The ability to not let external conditions, circumstances or events affect us is a vital skill to have if we want to be mentally tough and remain level-headed.
Knowing how to respond when things happen in a calm, confident manner is a better quality to have than always reacting to things, which means we’re controlled by things outside of ourselves.
What Does it Mean to Be Level-Headed?
When someone is considered level-headed, it means they:
- Pause and think before they respond in any situation.
- Have developed their mental faculty of perception so they can look at things from different points of view.
- Are able to make the right decisions, most times.
- Are comfortable with who they are and what they want to do.
- Have a healthy attitude and tend to be in a positive mental state more often than not.
Developing the characteristics of level-headed people will help us be mentally strong, result in better mental and emotional health, and a higher level of self-confidence and self-esteem.
The challenge is knowing how to be level-headed, while staying true to who we are, and not coming across as someone that’s robotic, who does the same things and operates the same way over and over.
Knowing how to be calm when dealing with difficult people can be a huge advantage.
Sometimes, it can be tempting to respond in the same manner when someone is being difficult, but that very rarely leads to a mutually beneficial outcome.
It’s valuable to know that when someone is being difficult, most times, they may not be aware that they’re coming across as being difficult. If we have ways to handle difficult people, we can turnaround a difficult situation and still get a positive outcome.
At a personal development training program I once attended, during one of the sessions, the facilitator was explaining a concept and leading an open discussion about the concept with the participants. Everyone were sitting on the floor in an open space, with the facilitator walking around managing the discussions.
One participant asked a question, which the facilitator answered, and they had a short dialogue, that would have lasted less than thirty-seconds. Something the participant said may have been misheard or misinterpreted by the facilitator and suddenly out of the blue, the participant screamed, “That’s not what I said!”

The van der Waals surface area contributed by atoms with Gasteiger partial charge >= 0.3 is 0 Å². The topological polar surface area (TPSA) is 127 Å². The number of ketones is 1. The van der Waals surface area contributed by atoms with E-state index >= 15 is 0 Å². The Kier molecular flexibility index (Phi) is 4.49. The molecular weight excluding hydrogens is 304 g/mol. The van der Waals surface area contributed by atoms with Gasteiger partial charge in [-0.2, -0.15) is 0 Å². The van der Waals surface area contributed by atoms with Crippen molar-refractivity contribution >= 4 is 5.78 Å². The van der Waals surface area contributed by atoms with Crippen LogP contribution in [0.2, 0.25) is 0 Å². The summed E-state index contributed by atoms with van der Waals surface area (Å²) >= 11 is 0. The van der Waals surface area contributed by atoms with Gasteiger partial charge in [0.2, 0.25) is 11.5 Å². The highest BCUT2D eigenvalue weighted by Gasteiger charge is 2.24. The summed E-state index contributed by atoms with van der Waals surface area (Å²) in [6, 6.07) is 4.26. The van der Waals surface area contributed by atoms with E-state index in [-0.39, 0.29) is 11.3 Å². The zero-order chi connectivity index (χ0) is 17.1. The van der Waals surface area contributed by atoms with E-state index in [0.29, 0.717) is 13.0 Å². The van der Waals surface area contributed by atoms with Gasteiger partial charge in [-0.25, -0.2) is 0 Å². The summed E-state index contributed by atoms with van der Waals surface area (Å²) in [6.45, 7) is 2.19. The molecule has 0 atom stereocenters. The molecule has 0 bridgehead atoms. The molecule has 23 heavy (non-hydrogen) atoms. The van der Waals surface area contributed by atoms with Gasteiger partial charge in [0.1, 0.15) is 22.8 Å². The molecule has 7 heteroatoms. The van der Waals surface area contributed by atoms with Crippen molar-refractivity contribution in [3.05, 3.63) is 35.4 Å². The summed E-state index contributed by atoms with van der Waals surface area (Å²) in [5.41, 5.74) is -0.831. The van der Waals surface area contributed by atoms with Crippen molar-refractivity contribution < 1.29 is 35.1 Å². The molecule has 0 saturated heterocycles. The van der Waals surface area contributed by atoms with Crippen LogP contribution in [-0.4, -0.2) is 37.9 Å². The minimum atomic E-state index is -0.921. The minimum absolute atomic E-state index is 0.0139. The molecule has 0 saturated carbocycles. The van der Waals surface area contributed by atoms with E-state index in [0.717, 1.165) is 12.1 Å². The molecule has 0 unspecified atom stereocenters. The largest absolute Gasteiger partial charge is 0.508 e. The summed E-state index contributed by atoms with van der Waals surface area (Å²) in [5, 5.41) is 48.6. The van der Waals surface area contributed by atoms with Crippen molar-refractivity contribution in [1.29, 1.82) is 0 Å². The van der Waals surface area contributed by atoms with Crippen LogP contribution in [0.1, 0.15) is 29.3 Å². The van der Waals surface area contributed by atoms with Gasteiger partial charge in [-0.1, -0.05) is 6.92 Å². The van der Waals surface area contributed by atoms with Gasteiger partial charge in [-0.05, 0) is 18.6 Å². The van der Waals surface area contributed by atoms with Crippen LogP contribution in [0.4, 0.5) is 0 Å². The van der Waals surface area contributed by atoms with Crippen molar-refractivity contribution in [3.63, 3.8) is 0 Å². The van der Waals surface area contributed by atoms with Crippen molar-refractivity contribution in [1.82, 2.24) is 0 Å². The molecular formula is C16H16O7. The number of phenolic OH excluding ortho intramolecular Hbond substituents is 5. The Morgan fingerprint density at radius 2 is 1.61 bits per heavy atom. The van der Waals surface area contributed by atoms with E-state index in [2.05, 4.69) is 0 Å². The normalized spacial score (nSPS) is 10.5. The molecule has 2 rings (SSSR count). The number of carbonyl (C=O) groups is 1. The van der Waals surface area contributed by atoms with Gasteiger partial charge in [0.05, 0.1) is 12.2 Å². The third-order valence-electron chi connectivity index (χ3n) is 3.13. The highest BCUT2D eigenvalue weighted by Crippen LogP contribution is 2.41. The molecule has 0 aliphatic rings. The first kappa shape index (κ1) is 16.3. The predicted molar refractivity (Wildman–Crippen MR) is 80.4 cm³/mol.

That certainly got everyone’s attention. The tension was building and I remember thinking at that time, “How would I handle a situation like this?”
What the facilitator did in that moment I thought was best thing he could have done to deal with the situation.
As more and more opportunities come our way, being able to delegate effectively will be vital if we want to meet our objectives.
The reality is we can’t “do it all” because not only is it exhausting mentally, emotionally and physically, it also may not be the best use of our time.
It doesn’t matter who we are, whether we’re a stay-at-home parent, employee, or business owner, being able to free up time to focus on high-value activities is critical to getting things done on time and achieving the success we want.
Examples of high-value activities include:
- If you’re a business owner or entrepreneur, it may be focusing on innovation and revenue-generating strategies.
- If you’re a parent, it may be spending quality time with your children.
- If you’re an employee, it may be moving a major project forward in order to meet your deadlines.
The better we’re able to delegate low-value activities, the more time we will free up so that we can focus on what’s most important.
Our ability to communicate well and explain things simply is a critical skill to have if we want to lead with confidence and have the impact we’d like to.
Throughout history, great communicators have left a lasting legacy because of their ability to influence the thoughts and actions of audiences through the power of words.
If we want to make a bigger difference in our families, communities, our work, or in the world, we must develop the ability to speak confidently and explain things more effectively.
Whenever we’re speaking, there are always two things we have to do well, which are:
- Figuring out what to say, and
- Knowing how to say it.
Having structures or frameworks can help us understand things better, which will also help us explain things better. Structures help us say things more effectively and avoid confusion.
Whenever there’s confusion, there may be different interpretations of what’s being said, which can result in wrong actions being taken.
If we want to be known for our communication abilities, having structures we can use at any time, is highly beneficial.
There is something admirable about people who are resilient and keep going no matter what obstacles they face.
Stories of struggle often become lessons in how to stay strong, be persistent and solve problems in order to achieve goals. The term “resilient” is often used to describe someone who has been through difficult challenges and has been able to overcome them.
What is Resilience?
In it’s simplest definition, resilience is someone’s capacity to deal with, adapt and overcome challenges in life.
These challenges can be everyday stresses, trauma, tragedy or any significant emotional event that will require someone to use their mental and emotional strength to get through them.
Why is Resilience Important?
There are many benefits to having a higher level of resiliency and these include: